Simone Gao: President Trump signed the 2019 National Defense Authorization Act in August, and there were a number of pro-Taiwan military elements in it. Do you think it’s enough?
Ian Easton: I think it would be very positive. For the most part is the sense of Congress, the only thing that Congress actually mandated the Department of Defense to do is to produce a report. Pretty much everything else in there is the sense of Congress. It’s an expression of the aspirations, the hopes of the American people, an expression of support for Taiwan and for U.S. national interests in the western Pacific. But it’s very good. The language, if you look at it and you break down everything from supporting a potential hospital ship visit to Taiwan, to reaffirming the Taiwan Relations Act, and Reagan’s Six Assurances to Taiwan, it’s the bedrock for U.S.-Taiwan relations in the absence of official diplomatic ties. Everything from supporting regularized arms sales to Taiwan, increased arms sales to Taiwan, increased communications at the highest levels between our two militaries. There’s a lot of very important initiatives that are in there. And if the Trump administration did act upon all of those, I do think it would make a very, very positive impact. I worry, however, that because of longstanding bureaucratic inertia, it may be slow. And so I’m not sure that all of the good things that are suggested by Congress will actually happen over the next year.
Simone Gao: Can you elaborate on just how important Taiwan is to the U.S. strategically?
Ian Easton: Well, for the United States, Taiwan is important strategically on two different levels. One is the level of–it’s really the level of principles and values. Taiwan is a like-minded country for the United States. It’s a democracy, it values freedom of speech, freedom of religion, freedom of assembly, all of the core elements of American principles, all the things that our Founding Fathers and all the generations that have come since then, all of the intrinsic values that we have, the things that we hold to be sacred as a nation, and all the things that have made us very, very successful as a nation, the Taiwanese government, the Republic of China government, agrees with. Also, as a matter of geostrategic interest, this is less about values and more about our own cold, rational calculations of how do we maintain our power and our influence and our economic prosperity. If you look at Taiwan, its location, it’s situated in the middle of the first island chain, which is critical geography. It sits at the nexus of the world’s most heavily trafficked maritime lines of communication and airlines of communication. It occupies essential geostrategic terrain. This is a place that the United States simply cannot afford to lose on that basis as well.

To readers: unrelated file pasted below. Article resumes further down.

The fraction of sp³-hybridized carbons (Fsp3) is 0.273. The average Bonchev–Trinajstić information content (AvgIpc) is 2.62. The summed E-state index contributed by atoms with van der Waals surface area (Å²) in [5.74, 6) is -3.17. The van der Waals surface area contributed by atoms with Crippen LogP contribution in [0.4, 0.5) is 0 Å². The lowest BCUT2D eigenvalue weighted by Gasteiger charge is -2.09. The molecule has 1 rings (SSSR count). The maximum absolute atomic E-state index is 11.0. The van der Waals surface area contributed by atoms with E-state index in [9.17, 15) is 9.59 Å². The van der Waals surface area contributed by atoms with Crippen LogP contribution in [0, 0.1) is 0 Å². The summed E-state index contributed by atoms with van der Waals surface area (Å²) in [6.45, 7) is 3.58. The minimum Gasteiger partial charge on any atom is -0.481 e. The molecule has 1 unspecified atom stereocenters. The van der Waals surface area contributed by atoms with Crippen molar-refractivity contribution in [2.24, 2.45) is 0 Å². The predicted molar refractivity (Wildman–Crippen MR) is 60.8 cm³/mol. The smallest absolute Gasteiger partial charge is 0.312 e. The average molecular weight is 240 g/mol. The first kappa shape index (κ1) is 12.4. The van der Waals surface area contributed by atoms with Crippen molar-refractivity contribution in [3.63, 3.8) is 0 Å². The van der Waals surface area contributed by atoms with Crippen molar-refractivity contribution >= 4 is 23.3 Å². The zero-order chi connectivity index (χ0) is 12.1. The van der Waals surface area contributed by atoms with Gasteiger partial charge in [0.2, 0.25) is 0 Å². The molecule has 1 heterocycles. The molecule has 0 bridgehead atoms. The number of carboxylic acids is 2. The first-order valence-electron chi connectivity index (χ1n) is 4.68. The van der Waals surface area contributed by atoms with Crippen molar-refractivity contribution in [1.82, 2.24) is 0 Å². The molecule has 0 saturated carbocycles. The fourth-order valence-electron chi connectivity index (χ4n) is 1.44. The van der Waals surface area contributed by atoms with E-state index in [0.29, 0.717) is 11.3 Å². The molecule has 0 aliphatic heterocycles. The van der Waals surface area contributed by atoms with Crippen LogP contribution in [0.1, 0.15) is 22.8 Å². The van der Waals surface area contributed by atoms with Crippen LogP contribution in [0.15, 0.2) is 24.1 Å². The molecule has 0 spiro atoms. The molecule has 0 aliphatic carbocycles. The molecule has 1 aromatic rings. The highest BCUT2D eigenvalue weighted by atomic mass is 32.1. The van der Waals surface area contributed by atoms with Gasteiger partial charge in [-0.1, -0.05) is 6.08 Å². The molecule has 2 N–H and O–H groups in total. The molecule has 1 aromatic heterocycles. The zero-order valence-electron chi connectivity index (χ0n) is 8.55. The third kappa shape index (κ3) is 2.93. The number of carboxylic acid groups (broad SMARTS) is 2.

Simone Gao: How can the United States really help Taiwan instead of just making symbolic gestures? For example, do you think downgrading the U.S. diplomatic relations with countries who dump Taiwan diplomatically for China is a good way to help Taiwan maintain its international space?
Ian Easton: Well, I think anytime the United States government, and especially the U.S. State Department, which until recently has been very, very accommodating to the regime in Beijing, anytime that they protest, anytime that they demarche the Chinese or they demarche countries or corporations or organizations that are cooperating with Beijing, I think that’s a good thing. However, having said that, I think that it is not fair for the U.S. government to take its own anger out, if that’s what it is, or its own disappointment out on those particular countries because we’re talking about countries in Central America and South America who are under tremendous stress economically, politically, and diplomatically. And it makes little sense for the United States, the strongest country in the world, to use those countries, and in effect to bully those countries when the true target of the problem, the root of the problem is the People’s Republic of China. It’s Beijing. It’s Beijing that is acting irresponsibly. It’s Beijing that is changing the status quo in the Taiwan Strait and around the world. It’s Beijing that is isolating and alienating Taiwan and silencing Taiwan on the world stage. And so it would make more sense, at least in my own opinion, for the U.S. government, and the State Department in particular, to express its dissatisfaction and its disappointment with the regime in Beijing directly, and not to go after smaller countries in Central America or South America, or in the future it could be Africa or in the South Pacific.